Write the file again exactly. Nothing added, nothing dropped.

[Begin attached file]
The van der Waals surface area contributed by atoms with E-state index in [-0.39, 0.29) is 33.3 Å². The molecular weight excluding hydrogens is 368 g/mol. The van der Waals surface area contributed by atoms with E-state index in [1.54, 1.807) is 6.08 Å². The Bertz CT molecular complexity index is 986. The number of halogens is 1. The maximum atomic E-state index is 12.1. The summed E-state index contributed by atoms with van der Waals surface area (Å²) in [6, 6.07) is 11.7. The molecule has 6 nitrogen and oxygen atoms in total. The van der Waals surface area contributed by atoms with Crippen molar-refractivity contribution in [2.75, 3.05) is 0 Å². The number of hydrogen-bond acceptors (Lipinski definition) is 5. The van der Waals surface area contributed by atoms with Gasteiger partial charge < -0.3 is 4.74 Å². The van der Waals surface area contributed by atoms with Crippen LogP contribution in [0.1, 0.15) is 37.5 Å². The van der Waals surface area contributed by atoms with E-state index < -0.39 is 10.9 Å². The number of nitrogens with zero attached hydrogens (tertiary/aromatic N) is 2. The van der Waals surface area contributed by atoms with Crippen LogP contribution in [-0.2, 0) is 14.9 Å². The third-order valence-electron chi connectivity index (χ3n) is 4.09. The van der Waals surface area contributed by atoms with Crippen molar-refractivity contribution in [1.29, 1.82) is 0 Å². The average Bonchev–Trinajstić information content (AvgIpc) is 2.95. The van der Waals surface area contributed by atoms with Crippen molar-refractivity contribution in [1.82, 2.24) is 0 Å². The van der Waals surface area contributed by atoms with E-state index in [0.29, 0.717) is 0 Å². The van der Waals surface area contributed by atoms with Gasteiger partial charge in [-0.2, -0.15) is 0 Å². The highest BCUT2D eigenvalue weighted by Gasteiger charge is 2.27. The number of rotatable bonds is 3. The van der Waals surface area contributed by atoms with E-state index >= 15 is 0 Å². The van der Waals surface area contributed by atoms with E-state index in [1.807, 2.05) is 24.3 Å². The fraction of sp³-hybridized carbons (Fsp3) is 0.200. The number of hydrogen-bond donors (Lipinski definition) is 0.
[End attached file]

The van der Waals surface area contributed by atoms with E-state index in [-0.39, 0.29) is 33.3 Å². The molecular weight excluding hydrogens is 368 g/mol. The van der Waals surface area contributed by atoms with E-state index in [1.54, 1.807) is 6.08 Å². The Bertz CT molecular complexity index is 986. The number of halogens is 1. The maximum atomic E-state index is 12.1. The summed E-state index contributed by atoms with van der Waals surface area (Å²) in [6, 6.07) is 11.7. The molecule has 6 nitrogen and oxygen atoms in total. The van der Waals surface area contributed by atoms with Crippen molar-refractivity contribution in [2.75, 3.05) is 0 Å². The number of hydrogen-bond acceptors (Lipinski definition) is 5. The van der Waals surface area contributed by atoms with Gasteiger partial charge < -0.3 is 4.74 Å². The van der Waals surface area contributed by atoms with Crippen LogP contribution in [0.1, 0.15) is 37.5 Å². The van der Waals surface area contributed by atoms with E-state index < -0.39 is 10.9 Å². The number of nitrogens with zero attached hydrogens (tertiary/aromatic N) is 2. The van der Waals surface area contributed by atoms with Crippen LogP contribution in [-0.2, 0) is 14.9 Å². The third-order valence-electron chi connectivity index (χ3n) is 4.09. The van der Waals surface area contributed by atoms with Crippen molar-refractivity contribution in [1.29, 1.82) is 0 Å². The average Bonchev–Trinajstić information content (AvgIpc) is 2.95. The van der Waals surface area contributed by atoms with Crippen molar-refractivity contribution in [1.82, 2.24) is 0 Å². The van der Waals surface area contributed by atoms with E-state index in [0.29, 0.717) is 0 Å². The van der Waals surface area contributed by atoms with Gasteiger partial charge in [-0.2, -0.15) is 0 Å². The highest BCUT2D eigenvalue weighted by Gasteiger charge is 2.27. The number of rotatable bonds is 3. The van der Waals surface area contributed by atoms with E-state index >= 15 is 0 Å². The van der Waals surface area contributed by atoms with E-state index in [1.807, 2.05) is 24.3 Å². The fraction of sp³-hybridized carbons (Fsp3) is 0.200. The number of hydrogen-bond donors (Lipinski definition) is 0.